Shielded Metal Arc Welding (SMAW), or, Manual Metal Arc Welding, or Stick welding, is the uncrowned champion of all welding methods capable of providing a great variety of welds. This type of welding is the one that jumps to mind when we think of welding. A person is sitting haunched, wearing overalls and a visored helmet with a brilliant flurry of sparks at his feet.
How Is Shielded Metal Arc Welding Done
The process of shielded metal arc welding, in brief, involves a coated metal electrode of suitable composition. The molten metal fills the weld gap and joins the workpieces when the ignition of the arc takes place between the electrode and the parent workpiece. An appropriate structure of shielding flux coats the electrode. The flux and the metallic electrode metal melt together. Gas and slag, the products of the flux, shield the arc and the weld pool. The electrode flux also cleans the metal surface, adds alloying elements to the weld, stabilizes the arc and protects the molten metal from oxidation. The removal of the slag follows solidification.
Process Fundamentals Of Shielded Metal Arc Welding
The distinctive feature of shielded metal arc welding is the coating surrounding the core wire of the consumable electrode. It is termed as an electrode because it functions as the terminal from which the electric flow changes from the conducting solid to the conducting plasma of the welding arc. The electrode must meet the following three criteria for any given application.
- Should shield the weld metal and the arc
- Must add metal to the weld
- It must sustain a welding arc.
The ingredients of the coating, namely the flux, accomplish these functions. When the flux is heated sufficiently, the coverings constituents do the following namely;
- Decompose into gases and displace the air at the weld site thus shielding the arc and the weld metal
- Support also the arc plasma by ionization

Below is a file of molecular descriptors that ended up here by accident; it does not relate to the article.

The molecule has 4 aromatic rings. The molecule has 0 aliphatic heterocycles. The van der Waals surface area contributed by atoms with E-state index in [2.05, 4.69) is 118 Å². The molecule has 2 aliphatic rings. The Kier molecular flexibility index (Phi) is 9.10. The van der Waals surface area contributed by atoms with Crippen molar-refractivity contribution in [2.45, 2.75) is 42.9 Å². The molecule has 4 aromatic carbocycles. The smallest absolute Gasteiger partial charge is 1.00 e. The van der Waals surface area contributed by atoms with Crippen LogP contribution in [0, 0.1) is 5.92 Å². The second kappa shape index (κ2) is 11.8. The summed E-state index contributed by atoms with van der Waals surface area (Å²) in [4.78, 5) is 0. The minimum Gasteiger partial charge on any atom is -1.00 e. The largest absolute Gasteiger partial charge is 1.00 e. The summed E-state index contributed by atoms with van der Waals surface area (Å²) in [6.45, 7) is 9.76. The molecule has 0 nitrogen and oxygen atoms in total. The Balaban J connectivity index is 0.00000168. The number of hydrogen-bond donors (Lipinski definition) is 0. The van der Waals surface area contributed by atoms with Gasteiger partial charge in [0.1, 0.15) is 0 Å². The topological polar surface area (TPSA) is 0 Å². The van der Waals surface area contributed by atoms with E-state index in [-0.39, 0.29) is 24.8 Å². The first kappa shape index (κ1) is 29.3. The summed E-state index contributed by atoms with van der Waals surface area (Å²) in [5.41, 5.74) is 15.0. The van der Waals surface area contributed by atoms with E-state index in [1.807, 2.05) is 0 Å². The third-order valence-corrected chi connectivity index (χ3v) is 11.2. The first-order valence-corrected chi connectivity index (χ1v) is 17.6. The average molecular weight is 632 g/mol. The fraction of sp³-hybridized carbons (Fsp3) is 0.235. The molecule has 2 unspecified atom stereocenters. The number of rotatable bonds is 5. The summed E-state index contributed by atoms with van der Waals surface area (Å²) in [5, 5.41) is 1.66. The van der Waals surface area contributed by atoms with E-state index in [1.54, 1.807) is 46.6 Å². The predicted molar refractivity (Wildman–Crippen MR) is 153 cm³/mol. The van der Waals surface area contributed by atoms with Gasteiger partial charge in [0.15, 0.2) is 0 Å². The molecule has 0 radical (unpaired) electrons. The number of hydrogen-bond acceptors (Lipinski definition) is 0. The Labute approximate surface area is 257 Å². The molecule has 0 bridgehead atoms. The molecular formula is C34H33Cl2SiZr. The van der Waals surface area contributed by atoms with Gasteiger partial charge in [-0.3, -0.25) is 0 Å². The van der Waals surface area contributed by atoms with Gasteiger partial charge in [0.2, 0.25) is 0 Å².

- Flux the metal, and on cooling, form a protective slag over the weld bead. The coverings may also contain metal powders that enhance the metal contribution of the electrode to the weld pool.
Electrodes And Electrode Coverings
Based on the type of electrode in use, the covering achieves the following:
- Protection of the molten metal to begin with from excessive atmospheric contamination is by gas-shielding.
- Dissolved gaseous elements can cause porosity. To eliminate these, adding deoxidizers to react with them
- Fluxing agents to accelerate chemical reactions and also weld pool cleansing.
- A slag blanket has several roles; exclude air from the hot weld metal; augment the mechanical properties, in addition to maintaining bead shape and surface cleanliness of the weld metal.
- To achieve the desired microstructure by adding alloying materials.
- Compounds and elements to control the growth of grains.
- In brief, improve the mechanical properties of the weld metal by the addition of alloying metals.
- Constituents to affect the shape of the weld pool.
- Elements that affect the wetting of the workpiece in addition to the liquid weld metal viscosity
- Stabilizers to establish desired electrical characteristics of the electrode and minimize spattering.
Advantages Of SMAW
- Inexpensive equipment, portable, and straightforward.
- Wide range of metals, welding positions and electrodes possible
- Suitable for outdoor applications also
Disadvantages Of SMAW
- Discontinuous process due to the limited length of the electrodes.
- Slag inclusions may, however, make their way into the weld
- Fumes usually make the process control difficult
In spite of its ease of everyday use and simple operation, the verdict is out-shielded metal arc welding is on the decline and expectedly so given the enormous strides taken in the development of more futuristic, advance and efficient welding technology.
The old shall fall to give way for the new. So be it.